Cows normally stray into farms and cause destruction, so how does she manage such situations? She said, “There are some problems that don’t need money to settle. Such problems may need just your politeness and manner of approach to the owners of the farms,” adding that the method had been working well for her.
She said her major challenge was how to raise funds and build a quality ranch for her cattle, and that the ranch would also serve as a training centre for women who intended to go into the cow herding business, besides serving as a tourist centre.
She further said, “If the Gov. Ifeanyi Ugwuanyi-led Enugu State Government can sponsor me with about N20 million and above, I will be able to establish a cattle ranch and that will stop the movement of my cows from one place to the other. We have a lot of land here in Nguru.”
She strongly believes that ranching is the permanent solution to the frequent clashes between farmers and herdsmen, explaining that, “The solution is ranching. When the cows are kept in a ranch they will no longer be moving from one place to the other. When the cattle don’t wander from one place to the other, they will not enter anybody’s farm to cause destruction.
“Therefore, ranching is the permanent solution. If everyone should ranch his or her cows, trouble and fighting will stop.”
Is Mrs. Obaye not afraid of cows or has she not heard of people being killed by cows that turn violent? She said she was friendly with her animals and even gave an insight into things that could provoke cows thus: “Cows are just like other domestic animals; the way you train them is the way they behave. Even your children, when you train them with care, they will be very close to you. But if you scare them, they will like to keep away from you. The same thing is applicable to domestic animals. I can’t be afraid of my cows and they will not harm me just as I will not hurt them. They are very friendly with me.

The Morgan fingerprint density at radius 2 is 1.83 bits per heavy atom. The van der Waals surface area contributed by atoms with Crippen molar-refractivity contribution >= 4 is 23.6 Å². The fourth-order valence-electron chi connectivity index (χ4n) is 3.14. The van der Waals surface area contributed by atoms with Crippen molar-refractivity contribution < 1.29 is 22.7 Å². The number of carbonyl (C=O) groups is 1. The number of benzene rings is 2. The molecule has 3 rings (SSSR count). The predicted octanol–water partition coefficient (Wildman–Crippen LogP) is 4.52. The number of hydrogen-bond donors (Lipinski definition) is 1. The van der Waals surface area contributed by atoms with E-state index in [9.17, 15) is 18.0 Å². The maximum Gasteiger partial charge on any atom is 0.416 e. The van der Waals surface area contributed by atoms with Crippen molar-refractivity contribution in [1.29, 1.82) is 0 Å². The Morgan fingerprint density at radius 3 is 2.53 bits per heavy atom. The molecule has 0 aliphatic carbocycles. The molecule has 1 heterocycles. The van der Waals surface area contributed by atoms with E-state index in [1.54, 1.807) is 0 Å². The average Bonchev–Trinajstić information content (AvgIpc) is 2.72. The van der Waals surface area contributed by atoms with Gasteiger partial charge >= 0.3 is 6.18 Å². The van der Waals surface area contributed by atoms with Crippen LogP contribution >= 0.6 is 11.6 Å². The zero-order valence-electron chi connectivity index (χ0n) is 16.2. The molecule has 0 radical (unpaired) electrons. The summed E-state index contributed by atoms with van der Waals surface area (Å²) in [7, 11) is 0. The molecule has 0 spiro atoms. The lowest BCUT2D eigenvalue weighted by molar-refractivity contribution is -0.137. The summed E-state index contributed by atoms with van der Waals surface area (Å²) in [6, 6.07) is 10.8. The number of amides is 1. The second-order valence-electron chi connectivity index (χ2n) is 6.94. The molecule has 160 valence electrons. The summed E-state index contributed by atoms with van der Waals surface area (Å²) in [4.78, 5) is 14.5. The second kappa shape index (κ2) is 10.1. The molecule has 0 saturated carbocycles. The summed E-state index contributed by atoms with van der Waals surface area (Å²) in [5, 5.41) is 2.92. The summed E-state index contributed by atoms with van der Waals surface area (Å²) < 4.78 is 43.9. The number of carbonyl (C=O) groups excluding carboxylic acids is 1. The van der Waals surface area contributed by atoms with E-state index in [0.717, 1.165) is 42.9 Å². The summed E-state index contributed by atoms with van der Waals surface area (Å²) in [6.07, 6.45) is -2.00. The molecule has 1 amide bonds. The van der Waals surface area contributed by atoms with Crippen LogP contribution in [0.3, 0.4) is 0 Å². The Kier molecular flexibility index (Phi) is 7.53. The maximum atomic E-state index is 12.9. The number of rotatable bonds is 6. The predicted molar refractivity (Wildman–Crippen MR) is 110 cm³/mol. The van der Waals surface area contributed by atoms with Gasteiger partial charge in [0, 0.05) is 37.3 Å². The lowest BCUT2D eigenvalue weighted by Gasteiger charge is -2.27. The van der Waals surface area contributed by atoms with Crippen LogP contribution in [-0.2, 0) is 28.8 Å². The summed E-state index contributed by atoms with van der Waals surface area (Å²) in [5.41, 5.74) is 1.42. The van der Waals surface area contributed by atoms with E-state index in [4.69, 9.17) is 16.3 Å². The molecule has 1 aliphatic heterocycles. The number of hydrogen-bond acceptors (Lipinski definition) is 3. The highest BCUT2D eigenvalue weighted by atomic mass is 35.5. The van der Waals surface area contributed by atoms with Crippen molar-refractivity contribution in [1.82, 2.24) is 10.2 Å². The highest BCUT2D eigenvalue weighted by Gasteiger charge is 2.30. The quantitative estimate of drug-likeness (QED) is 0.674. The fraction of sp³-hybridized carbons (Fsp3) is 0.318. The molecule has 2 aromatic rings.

“However, the only thing that provokes them is crowd. Also, loud noise provokes them quite a lot. When they are face to face with a crowd, they become tensed and aggressive. They will think they are going to be attacked.”
Mrs. Ekene who travels to Mubi in Adamawa and to Katsina with her husband to get their supply of both native and high breed cows, said she had 28 cows under her command. However, she added that, “Even if I am given over 1,000 cows, I will be able to control them without any one missing. I can handle them very well. I have just this stick. I don’t carry weapons. And my cows follow me wherever I go.”
On losses experienced in the business, Mr. Obaye volunteered and told our correspondent that, “A major challenge is when the cows fall sick and die. That means the money used in buying them and all the effort put in would be wasted. That means a big loss.”
Mr. Obaye threw more light on the secret of their success in the business, saying, “The two kids we have – after school and during holidays – move with us. In the morning, if we want to go to our farm, all of us will go. The first child is Nnamdi Obaye (15) while the second is Kamsiyochukwu (nine). We want them to see the source of our income with which we train them in school. When our kids know the source of our income, I believe when they are making their demands, they won’t like to demand things that we can’t afford.”
Mr. Obaye added that, “We want to have a ranch in order to prove a point. We want to prove that it is not a man’s business only and also that it is not a Fulani business only. We want to build a ranch where my wife can train other women. I want my wife to carry other women along. We intend to make such place a tourist centre too.
“In Nguru Nsukka we have enough land. Even if we demand from our community 30 hectares to use for ranching, the community will donate it, because I am one of the cabinet members of the Igwe, Igwe Nosike Linus Obaye, our traditional ruler.”